Hi, Donna! I am thrilled to have you here and looking forward to finding out more about you and your work. Your books looks fabulous and I will be downloading your latest as soon as possible! Let's start with my questions...
What did you want to be when you grew up?
When I was very young, I really wanted to be a dog groomer. Our next door neighbour had a poodle, and I just thought working in the poodle parlour would be quite cool. Other than that, I wanted to be the person who made up stories for Jackanory.
Coffee, tea or hot chocolate?
Tea, definitely. I can't live without the stuff. I always have a cup on the go when I'm working. And when I’m not, come to think of it.
What genre do you typically read? Why?
I love crime novels, from classic whodunnits to psychological thrillers. I love a story that rips along, with lots of twists and turns, and crime novels really pack a punch. I also adore ghost stories. I'm easily scared, but I love it!
Share a favourite childhood memory
When I was about five, there was a huge cuddly dog in the window of a local shop. It had been hand made by the owner's wife, so there was no other toy like it. I admired it every time I walked past with my mum and I dearly wanted it for Christmas but we didn't have a lot of money so I knew better than to ask. Anyway, on Christmas morning I woke up and there was the dog sitting beside the Christmas tree! My mum had taken on an extra cleaning job to buy it because she could see how much I liked it. Fifty years on, 'Big Dog' still lives with us as a reminder of my mum's love.
Do you have any shameless addictions?
Apart from tea, as mentioned above, my biggest shameless addiction has to be reality TV - the trashier the better! From Big Fat Gypsy Weddings to Plastic Surgery Gone Wrong, I'll watch it all. My current favourite is Dance Moms, an American TV show about a dance school with a temperamental teacher and pushy parents. Car crash TV at its best!
What do you think is the biggest challenge of writing a new book?
As I write a series, in my case it's coming up with new ideas! Whenever I finish writing a Nightingale book, I'm always convinced I'll never manage another one. But usually, after a few weeks I'll wonder what the characters are up to, and before I know it my head is filling up with random ideas that will one day become a plot.
Do you aim for a set amount of words/pages per day?
Yes, but what I aim to do and what I actually end up doing are two separate things! In the early days I try for 2000 words a day but I'm easily distracted by trashy TV/internet browsing/socialising etc so I don't always manage to meet my own target. Like most people, I tend to get more focused as the deadline looms. Then I could be writing as any as 5000 words a day. But that's tough, so I prefer to pace myself if I can!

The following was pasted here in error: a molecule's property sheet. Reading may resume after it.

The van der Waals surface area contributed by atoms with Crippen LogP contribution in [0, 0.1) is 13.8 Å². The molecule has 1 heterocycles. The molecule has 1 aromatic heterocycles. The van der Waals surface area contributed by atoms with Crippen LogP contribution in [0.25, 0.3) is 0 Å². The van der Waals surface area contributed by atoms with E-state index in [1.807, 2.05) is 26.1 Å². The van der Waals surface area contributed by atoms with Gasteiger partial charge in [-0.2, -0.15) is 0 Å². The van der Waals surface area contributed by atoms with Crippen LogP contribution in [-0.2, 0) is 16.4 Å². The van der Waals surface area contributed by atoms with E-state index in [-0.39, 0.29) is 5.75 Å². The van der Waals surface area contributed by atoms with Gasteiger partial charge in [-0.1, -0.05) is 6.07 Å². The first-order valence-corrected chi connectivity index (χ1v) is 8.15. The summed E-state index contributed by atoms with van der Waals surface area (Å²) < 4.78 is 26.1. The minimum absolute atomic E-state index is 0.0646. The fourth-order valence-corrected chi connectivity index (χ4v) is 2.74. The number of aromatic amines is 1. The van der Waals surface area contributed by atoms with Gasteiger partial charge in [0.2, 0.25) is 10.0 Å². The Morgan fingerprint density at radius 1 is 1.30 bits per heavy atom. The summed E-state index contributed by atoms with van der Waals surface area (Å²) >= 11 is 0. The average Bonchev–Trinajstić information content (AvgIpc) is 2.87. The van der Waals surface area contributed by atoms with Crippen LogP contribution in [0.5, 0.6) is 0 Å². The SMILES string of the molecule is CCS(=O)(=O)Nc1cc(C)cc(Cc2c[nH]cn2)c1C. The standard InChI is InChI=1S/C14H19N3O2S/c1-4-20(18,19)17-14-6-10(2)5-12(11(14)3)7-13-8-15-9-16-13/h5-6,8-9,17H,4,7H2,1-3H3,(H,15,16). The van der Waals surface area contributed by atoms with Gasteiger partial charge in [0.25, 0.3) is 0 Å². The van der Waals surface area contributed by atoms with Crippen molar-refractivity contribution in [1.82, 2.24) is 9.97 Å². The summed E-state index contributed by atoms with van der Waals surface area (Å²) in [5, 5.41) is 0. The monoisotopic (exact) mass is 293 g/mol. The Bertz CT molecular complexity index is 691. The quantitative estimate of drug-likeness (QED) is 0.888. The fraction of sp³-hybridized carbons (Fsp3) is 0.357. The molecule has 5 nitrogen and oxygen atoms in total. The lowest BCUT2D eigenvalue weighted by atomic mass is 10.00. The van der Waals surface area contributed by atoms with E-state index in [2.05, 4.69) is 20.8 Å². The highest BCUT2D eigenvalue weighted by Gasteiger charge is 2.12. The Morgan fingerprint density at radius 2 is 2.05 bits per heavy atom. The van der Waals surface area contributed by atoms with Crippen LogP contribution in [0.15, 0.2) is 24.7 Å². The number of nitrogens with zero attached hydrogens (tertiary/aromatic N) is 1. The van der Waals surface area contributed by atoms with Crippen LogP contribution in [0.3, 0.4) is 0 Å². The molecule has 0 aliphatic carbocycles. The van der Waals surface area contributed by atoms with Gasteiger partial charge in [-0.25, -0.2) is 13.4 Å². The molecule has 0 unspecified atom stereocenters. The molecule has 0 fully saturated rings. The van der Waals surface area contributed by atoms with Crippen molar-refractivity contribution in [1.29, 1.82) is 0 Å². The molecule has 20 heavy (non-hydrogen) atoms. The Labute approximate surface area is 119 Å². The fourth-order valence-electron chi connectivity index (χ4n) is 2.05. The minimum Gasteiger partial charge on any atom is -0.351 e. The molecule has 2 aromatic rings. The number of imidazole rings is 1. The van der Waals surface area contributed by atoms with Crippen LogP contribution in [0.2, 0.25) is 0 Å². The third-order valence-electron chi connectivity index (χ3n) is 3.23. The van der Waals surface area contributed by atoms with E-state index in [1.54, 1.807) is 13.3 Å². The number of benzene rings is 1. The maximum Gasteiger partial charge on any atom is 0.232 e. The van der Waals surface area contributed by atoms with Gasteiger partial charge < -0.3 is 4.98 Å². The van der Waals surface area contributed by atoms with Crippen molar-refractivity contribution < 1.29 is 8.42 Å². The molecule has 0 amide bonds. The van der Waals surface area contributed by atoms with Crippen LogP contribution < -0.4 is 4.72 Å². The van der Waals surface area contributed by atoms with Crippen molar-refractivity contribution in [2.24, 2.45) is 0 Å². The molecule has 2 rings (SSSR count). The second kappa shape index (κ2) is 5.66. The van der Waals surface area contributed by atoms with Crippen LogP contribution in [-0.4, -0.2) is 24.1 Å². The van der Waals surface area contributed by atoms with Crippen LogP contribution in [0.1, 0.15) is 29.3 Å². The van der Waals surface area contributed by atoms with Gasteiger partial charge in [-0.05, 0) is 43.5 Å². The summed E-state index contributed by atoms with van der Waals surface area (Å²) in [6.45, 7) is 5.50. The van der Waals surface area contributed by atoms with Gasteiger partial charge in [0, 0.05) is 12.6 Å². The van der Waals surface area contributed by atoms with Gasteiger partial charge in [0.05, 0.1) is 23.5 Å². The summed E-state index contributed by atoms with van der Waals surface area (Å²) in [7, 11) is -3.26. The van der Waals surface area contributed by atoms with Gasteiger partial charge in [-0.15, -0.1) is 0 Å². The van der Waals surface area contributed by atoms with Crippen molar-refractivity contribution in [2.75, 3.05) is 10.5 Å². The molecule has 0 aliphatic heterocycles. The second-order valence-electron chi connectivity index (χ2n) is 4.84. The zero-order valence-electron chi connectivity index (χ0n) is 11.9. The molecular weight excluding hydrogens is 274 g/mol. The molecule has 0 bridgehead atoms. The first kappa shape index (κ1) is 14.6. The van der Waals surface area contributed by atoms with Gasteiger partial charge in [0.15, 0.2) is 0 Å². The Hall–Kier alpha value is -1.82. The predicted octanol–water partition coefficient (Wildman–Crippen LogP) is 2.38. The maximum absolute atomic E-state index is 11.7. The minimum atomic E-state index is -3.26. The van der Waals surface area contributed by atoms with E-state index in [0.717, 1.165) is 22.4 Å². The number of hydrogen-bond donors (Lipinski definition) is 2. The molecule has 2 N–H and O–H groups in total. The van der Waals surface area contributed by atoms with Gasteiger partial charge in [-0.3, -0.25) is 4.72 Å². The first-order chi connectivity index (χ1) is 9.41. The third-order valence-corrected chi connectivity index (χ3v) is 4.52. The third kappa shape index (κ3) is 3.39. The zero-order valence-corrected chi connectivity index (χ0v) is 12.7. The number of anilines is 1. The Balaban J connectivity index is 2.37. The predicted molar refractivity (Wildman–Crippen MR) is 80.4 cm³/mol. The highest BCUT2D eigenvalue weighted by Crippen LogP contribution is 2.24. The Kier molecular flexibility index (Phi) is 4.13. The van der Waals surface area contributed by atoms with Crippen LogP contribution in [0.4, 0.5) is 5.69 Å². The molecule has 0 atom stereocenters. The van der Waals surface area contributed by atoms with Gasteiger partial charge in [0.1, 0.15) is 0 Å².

What are your thoughts on writing a book series?
There are advantages and disadvantages to it. On the plus side, you really get to know your characters, and you never have to say goodbye to your favourites. The readers get to know them too, and they're always keen to find out what’s going to happen next. And after a while, the 'world' of your book becomes second nature to you. When I start writing a Nightingale book, I only have to picture myself walking through the hospital gates and I'm immediately immersed in the world of a wartime hospital. On the negative side, you have to work hard to keep the ideas flowing and to make sure every book stands up as a good read on its own.
Donna's latest release is NIGHTINGALES AT WAR - Here is the blurb & Amazon link:
Dora is the devoted mother of twin babies but, determined to help with the war effort, she goes back to work at the Nightingale hospital.
More used to nights out in the West End, Jennifer and Cissy volunteer in the hope of tending to handsome soldiers. They soon find out that nursing isn't quite what they were expecting.
For shy and troubled Eve, the hospital provides an escape from the pressures of home, but the life of a nurse is never easy, especially at war time.
Can the nurses rally together while war rages all around them? And will the Nightingale hospital survive the blitz?
Donna Douglas author Bio
Donna Douglas is the author of the Sunday Times bestselling Nightingale books, a series of novels set in an East End hospital in the years leading up to the Second World War. She started her career writing photo love stories in teenage magazines and worked as a women’s magazine journalist before becoming an author. Her most recent book, Nightingales at War, was published in May. Donna was born in London, but now lives in York with her husband. When she isn’t writing, she likes walking, reading and watching trashy TV.
Twitter - @donnahay1
Facebook – www.facebook.com/donnadouglasauthor
Website – www.donnadouglas.co.uk